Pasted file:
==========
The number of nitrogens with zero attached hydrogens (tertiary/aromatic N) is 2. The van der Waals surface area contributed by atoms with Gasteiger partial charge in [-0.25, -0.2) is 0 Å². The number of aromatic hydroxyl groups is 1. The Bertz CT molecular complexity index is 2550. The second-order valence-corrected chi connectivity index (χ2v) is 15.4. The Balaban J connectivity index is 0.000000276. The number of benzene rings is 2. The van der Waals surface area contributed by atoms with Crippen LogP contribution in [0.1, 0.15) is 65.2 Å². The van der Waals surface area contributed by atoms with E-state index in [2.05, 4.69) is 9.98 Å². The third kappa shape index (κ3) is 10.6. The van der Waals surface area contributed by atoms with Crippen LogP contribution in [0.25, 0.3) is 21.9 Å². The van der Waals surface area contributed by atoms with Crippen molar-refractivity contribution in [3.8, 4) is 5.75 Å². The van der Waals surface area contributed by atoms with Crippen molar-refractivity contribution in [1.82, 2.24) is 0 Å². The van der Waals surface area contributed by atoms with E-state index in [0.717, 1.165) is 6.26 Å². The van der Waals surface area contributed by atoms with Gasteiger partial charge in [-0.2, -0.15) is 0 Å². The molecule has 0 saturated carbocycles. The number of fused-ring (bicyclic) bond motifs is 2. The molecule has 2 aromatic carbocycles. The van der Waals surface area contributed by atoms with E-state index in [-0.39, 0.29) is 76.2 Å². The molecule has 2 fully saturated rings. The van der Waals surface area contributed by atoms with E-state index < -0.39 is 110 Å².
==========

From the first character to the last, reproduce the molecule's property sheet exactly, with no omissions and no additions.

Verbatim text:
The number of nitrogens with zero attached hydrogens (tertiary/aromatic N) is 2. The van der Waals surface area contributed by atoms with Gasteiger partial charge in [-0.25, -0.2) is 0 Å². The number of aromatic hydroxyl groups is 1. The Bertz CT molecular complexity index is 2550. The second-order valence-corrected chi connectivity index (χ2v) is 15.4. The Balaban J connectivity index is 0.000000276. The number of benzene rings is 2. The van der Waals surface area contributed by atoms with Crippen LogP contribution in [0.1, 0.15) is 65.2 Å². The van der Waals surface area contributed by atoms with E-state index in [2.05, 4.69) is 9.98 Å². The third kappa shape index (κ3) is 10.6. The van der Waals surface area contributed by atoms with Crippen LogP contribution in [0.25, 0.3) is 21.9 Å². The van der Waals surface area contributed by atoms with Crippen molar-refractivity contribution in [3.8, 4) is 5.75 Å². The van der Waals surface area contributed by atoms with Crippen molar-refractivity contribution in [1.82, 2.24) is 0 Å². The van der Waals surface area contributed by atoms with E-state index in [0.717, 1.165) is 6.26 Å². The van der Waals surface area contributed by atoms with Gasteiger partial charge in [-0.2, -0.15) is 0 Å². The molecule has 0 saturated carbocycles. The number of fused-ring (bicyclic) bond motifs is 2. The molecule has 2 aromatic carbocycles. The van der Waals surface area contributed by atoms with E-state index in [-0.39, 0.29) is 76.2 Å². The molecule has 2 fully saturated rings. The van der Waals surface area contributed by atoms with E-state index < -0.39 is 110 Å².